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Efficacy of natural antimicrobials on food-borne pathogens and their applications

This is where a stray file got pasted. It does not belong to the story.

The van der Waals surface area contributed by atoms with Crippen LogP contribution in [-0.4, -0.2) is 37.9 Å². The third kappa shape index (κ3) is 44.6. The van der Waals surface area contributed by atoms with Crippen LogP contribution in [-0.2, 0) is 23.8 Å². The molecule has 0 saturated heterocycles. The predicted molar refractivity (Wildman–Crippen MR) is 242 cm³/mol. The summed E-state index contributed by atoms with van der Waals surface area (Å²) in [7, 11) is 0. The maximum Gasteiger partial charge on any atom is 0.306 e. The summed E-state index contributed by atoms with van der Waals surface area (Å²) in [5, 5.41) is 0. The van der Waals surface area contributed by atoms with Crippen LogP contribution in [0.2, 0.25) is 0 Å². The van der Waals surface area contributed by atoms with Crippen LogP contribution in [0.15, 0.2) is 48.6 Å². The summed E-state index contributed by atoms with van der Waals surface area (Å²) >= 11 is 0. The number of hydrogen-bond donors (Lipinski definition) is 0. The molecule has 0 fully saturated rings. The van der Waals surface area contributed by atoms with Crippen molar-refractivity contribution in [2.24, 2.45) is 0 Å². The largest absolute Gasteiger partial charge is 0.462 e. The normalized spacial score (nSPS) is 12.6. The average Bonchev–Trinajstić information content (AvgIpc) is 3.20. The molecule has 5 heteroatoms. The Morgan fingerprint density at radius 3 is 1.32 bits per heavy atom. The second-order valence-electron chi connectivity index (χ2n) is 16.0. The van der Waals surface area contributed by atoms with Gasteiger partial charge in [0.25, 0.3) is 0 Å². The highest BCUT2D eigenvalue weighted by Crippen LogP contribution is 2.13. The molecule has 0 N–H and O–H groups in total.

Microbial contamination of food products increases the risk of food-borne infections and intoxications. In recent years, more studies have been performed for development of natural alternatives to control the growth of pathogenic microorganisms in food rather than chemical origin. In the present study, natural antimicrobial agents from different sources, activated lactoferrin-(ALF), rosemary extract-(RE), jenseniin-G (JG) and natamycin-(NA) were used.The antimicrobial activity of agents (ALF-RE-JG) and their combinations against L. monocytogenes, E. coli O157:H7 and S. Enteritidis, and NA against A. niger and P. roquefortii was tested. These antimicrobials, found effective in vitro, applied also on meat and cheese samples. The minimum inhibitory concentrations (MIC) of ALF, RE and JG against pathogens were determined via disc diffusion and microtiter plate growth assay. Dipping method was applied on meat samples to test the efficacy of antimicrobials. MIC of NA was determined via disc diffusion assay. NA was applied on cheese samples to test the efficacy against both molds by dipping method.The data from microtiter well plate assay showed that ALF is effective on three pathogens. Rosemary extract inhibited only growth of L. monocytogenes and JG did not show any significant activity on the growth of same pathogens. RE enhanced the activity of ALF on E. coli O157:H7. Neither individual activity nor synergistic activity was determined by disc diffusion assay. The data from disc diffusion assay revealed that the effective NA concentration on both molds was 750 ppm. Some of dipping applications on both meat and cheese displayed promising results.